Media Analysis: Brand Spend Analysis - M&S may be a big spender but its ad campaigns have failed to entice shoppers

Christmas cheer was in short supply at Marks & Spencer last month. Having endured a share price slump, the retail giant’s sales in the run-up to the festive period fell 15 per cent compared with 1998 - marking the worst performance for 20 years.

Christmas cheer was in short supply at Marks & Spencer last month.

Having endured a share price slump, the retail giant’s sales in the

run-up to the festive period fell 15 per cent compared with 1998 -

marking the worst performance for 20 years.



Clothing sales remain depressed despite recent price discounting, and it

is not yet clear whether an increase in marketing spend - the retailer

advertised a post-Christmas sale for only the second time ever - will

turn things around in time for the formal release of its trading

figures.



M&S has already spent more than pounds 35 million on core advertising in

the year to November 1999, and the extra pounds 9 million it announced

it was spending in December makes it one of the UK’s largest

advertisers.



Financial services accounts for almost half of this activity, with a

spend of over pounds 10 million on direct mail and pounds 5 million on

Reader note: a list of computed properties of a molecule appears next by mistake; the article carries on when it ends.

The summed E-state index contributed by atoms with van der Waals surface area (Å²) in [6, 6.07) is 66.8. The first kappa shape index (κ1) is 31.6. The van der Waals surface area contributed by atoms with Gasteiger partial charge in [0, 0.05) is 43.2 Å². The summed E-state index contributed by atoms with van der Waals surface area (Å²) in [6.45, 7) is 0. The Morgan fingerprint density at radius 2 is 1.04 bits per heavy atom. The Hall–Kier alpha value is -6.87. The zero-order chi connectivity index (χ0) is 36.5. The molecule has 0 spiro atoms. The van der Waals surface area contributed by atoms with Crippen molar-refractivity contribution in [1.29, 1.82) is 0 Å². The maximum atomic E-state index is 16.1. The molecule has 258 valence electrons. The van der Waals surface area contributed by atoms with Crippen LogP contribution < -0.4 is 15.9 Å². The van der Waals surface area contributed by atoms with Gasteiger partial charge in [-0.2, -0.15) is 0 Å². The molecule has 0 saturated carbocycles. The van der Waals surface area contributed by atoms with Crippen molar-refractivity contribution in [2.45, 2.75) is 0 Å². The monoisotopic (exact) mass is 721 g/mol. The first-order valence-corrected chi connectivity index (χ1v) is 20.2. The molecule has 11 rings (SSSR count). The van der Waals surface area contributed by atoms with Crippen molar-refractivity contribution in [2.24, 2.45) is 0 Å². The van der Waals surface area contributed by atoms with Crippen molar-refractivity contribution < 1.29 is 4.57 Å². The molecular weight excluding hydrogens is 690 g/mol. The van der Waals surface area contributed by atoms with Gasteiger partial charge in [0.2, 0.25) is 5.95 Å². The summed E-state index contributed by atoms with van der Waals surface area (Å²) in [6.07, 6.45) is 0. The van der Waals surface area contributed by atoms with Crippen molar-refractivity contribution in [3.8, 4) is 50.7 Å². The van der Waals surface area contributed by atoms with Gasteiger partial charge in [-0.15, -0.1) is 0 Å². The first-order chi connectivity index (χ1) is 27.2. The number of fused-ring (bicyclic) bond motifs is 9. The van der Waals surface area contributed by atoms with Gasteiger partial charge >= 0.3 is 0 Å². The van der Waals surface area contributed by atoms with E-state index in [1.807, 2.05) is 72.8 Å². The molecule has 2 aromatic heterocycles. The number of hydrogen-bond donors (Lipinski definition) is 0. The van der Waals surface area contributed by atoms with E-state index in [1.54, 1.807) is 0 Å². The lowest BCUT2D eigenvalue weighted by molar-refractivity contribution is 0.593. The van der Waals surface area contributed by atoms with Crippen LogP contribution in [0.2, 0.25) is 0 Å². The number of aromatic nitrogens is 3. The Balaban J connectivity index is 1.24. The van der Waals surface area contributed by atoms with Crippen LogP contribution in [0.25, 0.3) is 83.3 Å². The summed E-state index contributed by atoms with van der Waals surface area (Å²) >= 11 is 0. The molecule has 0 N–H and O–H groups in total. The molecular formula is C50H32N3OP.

press and inserts.



The successful financial services division advertises everything from

personal loans and life insurance to investment products, and accounts

for a growing proportion of the retailer’s profits.



M&S’s mid-market focus is reflected in its retail direct mail

advertising, where 60 per cent of mailings are aimed at 35- to

54-year-olds, and 40 per cent at the ’Suburban Semis’ and ’Mortgaged

Families’ Mosaic groups. Also, 70 per cent is sent to existing customers

- which is unsurprising given M&S’s Chargecard customer base - but it

sends out a lower proportion of acquisition mailings than rival

retailers.



The retail division pours most of its advertising budget into a mix of

press, outdoor and TV, particularly when it publicised the

post-Christmas sale. However, it has upped its spend on retail direct

mail significantly in 1999 to more than twice the 1998 level. This has

been a result of bringing all its products together in one mail-order

catalogue, which was promoted extensively in 1999.



Overall, M&S spends 43 per cent of its advertising budget on direct

mail, 14 per cent on outdoor, 34 per cent on press, 5 per cent on radio

and 4 per cent on TV.



Newspapers that picked up M&S ads include the Daily Mail, The Daily

Telegraph, the Evening Standard, The Express, The Independent and The

Guardian. Regional newspapers also picked up a big chunk of the pounds

12 million press spend with titles such as the Birmingham Post, the

Belfast Telegraph and the Leicester Mercury carrying a range of ads. The

magazine mix included Best, OK!, TV Times, Radio Times, Wedding & Home

and Woman’s Own.



What of the future for M&S? In order to boost City confidence, higher

advertising spend and radical product and price revisions seem

certain.



Increased spend on TV advertising is also likely as the retailer

embraces the medium for its financial services products and to promote

its sales effectively.





Research by AC Neilsen MMS, tel: 01344-627553 www.mediamonitoring.com.



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